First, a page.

When people think about graphite applications, what usually comes to mind (well, besides pencils, which everyone knows about) are crucibles or other graphite components used in high-heat environments. Graphite’s heat tolerance is a well-known quality of this wonder material. But among the most common graphite applications in industry is the use of graphite as a lubricant.
Lubrication in mechanical systems is essential to the proper operation of the system. Mechanical systems that are composed of components designed to interact with each other, through friction, will have to take into account possible issues such as heat build-up and wear. Designing proper lubrication for mechanical systems can make the difference between a system that functions within parameters, and one that does not, or worse, one that fails. If you’ve ever run your car engine without oil, you know how devastating a lot of friction is to a mechanical system not equipped with appropriate lubrication.
When considering what kind of lubricant is the most effective and efficient for a particular mechanical system, it is important to understand that not all lubricants are created equal. A good lubricant must contribute to the proper and efficient maintenance of the system. It is true that all systems require maintenance at some point. In some cases, though, maintenance is fairly easy, cheap, and rare, while in other cases, maintenance can be a very costly aspect of the whole system design and operation. With standard lubrication, there are often high costs associated with cleaning and replacing the lubricant (since they often fill with foreign contaminants), and then there is the fact that companies must schedule regular maintenance, which can shut down production for a period, costing the company a lot of money. All these aspects of regular maintenance can constitute a hidden cost to companies that can frankly turn into a money trap.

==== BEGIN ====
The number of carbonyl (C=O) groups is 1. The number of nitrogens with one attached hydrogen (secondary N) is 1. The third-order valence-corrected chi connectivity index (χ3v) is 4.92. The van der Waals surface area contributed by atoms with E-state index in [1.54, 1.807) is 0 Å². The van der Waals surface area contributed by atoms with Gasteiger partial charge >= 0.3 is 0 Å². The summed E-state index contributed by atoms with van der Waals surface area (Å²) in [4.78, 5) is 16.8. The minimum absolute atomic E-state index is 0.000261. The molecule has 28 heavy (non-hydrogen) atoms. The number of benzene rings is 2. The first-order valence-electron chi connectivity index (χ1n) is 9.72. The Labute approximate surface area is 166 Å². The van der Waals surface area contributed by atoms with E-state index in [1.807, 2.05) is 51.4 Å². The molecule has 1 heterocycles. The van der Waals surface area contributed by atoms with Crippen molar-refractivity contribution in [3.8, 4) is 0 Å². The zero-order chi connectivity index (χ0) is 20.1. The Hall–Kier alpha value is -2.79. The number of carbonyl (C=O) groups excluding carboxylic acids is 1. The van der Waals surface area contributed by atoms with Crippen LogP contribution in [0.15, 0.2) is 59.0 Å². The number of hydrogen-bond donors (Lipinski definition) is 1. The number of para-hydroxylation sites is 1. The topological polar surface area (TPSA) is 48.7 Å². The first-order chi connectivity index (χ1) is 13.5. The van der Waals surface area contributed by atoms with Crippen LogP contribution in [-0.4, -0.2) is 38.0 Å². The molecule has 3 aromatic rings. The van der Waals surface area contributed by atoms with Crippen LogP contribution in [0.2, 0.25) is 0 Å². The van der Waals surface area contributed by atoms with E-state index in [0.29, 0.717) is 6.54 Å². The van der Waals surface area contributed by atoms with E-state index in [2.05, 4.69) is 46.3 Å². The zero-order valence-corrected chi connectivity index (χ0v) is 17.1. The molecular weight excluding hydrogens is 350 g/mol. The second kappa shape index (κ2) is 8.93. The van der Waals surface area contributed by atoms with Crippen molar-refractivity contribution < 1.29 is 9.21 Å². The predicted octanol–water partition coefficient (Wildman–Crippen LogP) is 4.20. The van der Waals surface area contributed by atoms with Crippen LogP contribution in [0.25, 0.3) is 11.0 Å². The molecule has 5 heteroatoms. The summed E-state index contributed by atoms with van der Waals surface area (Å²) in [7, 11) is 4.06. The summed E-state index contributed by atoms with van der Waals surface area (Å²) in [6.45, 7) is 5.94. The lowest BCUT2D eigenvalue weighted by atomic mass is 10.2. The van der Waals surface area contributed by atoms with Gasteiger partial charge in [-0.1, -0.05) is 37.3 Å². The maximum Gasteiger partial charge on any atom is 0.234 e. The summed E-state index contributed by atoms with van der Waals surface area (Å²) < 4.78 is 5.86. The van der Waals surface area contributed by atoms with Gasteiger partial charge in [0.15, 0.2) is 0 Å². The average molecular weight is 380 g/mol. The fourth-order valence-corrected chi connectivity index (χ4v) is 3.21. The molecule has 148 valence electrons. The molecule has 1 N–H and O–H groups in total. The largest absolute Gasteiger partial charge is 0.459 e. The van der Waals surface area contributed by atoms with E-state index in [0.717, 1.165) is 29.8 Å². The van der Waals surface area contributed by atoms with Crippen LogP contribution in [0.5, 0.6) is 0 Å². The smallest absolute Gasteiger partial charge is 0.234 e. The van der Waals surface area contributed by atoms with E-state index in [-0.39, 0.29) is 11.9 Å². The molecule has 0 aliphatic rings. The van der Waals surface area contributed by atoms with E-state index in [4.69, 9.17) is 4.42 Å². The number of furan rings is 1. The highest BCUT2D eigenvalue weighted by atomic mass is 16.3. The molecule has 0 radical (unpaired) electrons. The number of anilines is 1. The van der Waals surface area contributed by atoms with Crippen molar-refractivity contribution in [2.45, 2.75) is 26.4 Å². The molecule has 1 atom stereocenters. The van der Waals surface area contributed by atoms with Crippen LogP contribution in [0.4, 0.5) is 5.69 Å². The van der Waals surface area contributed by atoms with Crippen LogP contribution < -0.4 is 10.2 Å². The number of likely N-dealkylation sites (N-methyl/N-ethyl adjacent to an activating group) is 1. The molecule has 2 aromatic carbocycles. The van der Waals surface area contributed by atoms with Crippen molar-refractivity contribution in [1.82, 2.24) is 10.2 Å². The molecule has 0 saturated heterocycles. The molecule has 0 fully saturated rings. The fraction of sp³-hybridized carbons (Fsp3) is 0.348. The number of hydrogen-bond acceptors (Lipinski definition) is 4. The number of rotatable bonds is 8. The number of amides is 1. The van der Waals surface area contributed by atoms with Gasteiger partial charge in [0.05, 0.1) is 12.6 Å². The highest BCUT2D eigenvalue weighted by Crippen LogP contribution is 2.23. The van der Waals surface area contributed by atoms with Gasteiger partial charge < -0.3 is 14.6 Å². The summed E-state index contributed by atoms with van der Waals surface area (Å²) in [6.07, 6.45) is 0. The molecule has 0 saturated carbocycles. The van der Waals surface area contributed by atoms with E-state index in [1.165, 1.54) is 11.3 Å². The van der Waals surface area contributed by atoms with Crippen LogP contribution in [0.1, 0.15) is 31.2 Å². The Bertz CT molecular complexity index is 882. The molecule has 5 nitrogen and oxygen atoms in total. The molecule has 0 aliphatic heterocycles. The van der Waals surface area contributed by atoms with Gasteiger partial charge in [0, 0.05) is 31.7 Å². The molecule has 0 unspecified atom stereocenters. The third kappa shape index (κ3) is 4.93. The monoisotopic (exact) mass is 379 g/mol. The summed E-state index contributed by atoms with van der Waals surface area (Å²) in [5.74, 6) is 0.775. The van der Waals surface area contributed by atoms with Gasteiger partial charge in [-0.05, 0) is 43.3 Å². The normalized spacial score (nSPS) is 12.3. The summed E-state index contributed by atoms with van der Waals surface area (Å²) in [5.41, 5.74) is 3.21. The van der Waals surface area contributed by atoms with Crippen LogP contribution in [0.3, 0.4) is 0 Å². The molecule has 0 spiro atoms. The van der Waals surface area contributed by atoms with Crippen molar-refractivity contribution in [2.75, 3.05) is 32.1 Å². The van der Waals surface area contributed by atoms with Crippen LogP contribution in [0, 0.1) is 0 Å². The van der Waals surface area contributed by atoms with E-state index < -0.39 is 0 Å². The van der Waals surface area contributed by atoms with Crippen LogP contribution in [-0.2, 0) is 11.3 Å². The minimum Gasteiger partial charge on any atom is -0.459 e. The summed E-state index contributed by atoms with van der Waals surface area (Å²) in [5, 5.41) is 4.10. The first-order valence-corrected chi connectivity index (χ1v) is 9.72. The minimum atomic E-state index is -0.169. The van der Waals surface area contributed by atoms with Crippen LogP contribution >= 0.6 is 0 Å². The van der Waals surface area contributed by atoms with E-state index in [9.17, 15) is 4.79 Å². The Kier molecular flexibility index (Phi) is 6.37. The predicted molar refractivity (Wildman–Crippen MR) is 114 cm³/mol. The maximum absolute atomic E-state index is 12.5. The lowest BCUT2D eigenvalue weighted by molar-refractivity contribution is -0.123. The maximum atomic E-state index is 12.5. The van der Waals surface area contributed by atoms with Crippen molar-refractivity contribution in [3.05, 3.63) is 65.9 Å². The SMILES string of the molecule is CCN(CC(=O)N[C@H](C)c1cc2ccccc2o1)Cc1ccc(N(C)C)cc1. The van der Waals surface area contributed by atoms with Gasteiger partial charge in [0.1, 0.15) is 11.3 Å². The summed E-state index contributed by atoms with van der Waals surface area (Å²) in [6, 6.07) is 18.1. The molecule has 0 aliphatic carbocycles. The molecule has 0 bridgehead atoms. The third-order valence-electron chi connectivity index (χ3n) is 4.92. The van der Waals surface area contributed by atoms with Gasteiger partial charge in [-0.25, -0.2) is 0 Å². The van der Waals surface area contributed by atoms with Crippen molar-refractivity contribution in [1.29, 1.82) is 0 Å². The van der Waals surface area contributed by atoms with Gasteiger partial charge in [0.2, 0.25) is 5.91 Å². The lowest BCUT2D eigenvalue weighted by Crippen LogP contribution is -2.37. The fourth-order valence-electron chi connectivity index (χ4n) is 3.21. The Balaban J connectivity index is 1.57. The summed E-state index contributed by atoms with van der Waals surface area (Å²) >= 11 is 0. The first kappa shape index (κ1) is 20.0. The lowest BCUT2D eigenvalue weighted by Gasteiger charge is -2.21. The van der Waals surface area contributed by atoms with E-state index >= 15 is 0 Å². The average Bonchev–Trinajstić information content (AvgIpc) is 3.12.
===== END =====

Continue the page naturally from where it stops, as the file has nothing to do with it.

Self-lubrication materials like graphite can be great alternatives to typical lubricants. This graphite application helps keep mechanical systems clean as graphite lubricants do not contaminate. And graphite is so durable as a lubricant that there is typically no need for a regular maintenance schedule. The material offers a virtually maintenance-free system.
Graphite is a great lubricant for other reasons as well. It withstands various conditions that are detrimental to typical lubricants, such as high operating temperatures. And since graphite is inert and thus relatively non-reactive with other substances, it can operate in environments that are chemically contaminated. On top of these reasons, graphite is also a self-lubricating material.
The self-lubricating properties of graphite are made possible by its structure. Graphite has a layered structure, and while each layer is strong, the connection between individual layers is quite weak. That allows the layers to move and slide against each other. Also, given that graphite is a relatively soft material, when it is deposited on other components that it comes into contact with, it improves the lubrication rather than gumming up the works.
When in the market for any kind of graphite component or graphite application, there are always various graphite grades to choose from. While all graphite grades have self-lubrication properties, it is recommended that you discuss your project with graphite specialists if you are considering a self-lubricating system.
Here at Semco, our team has 40+ years of experience with graphite. We are ready to assist you with all your graphite needs, including helping you determine the best way to use graphite as a lubricant in your mechanical system.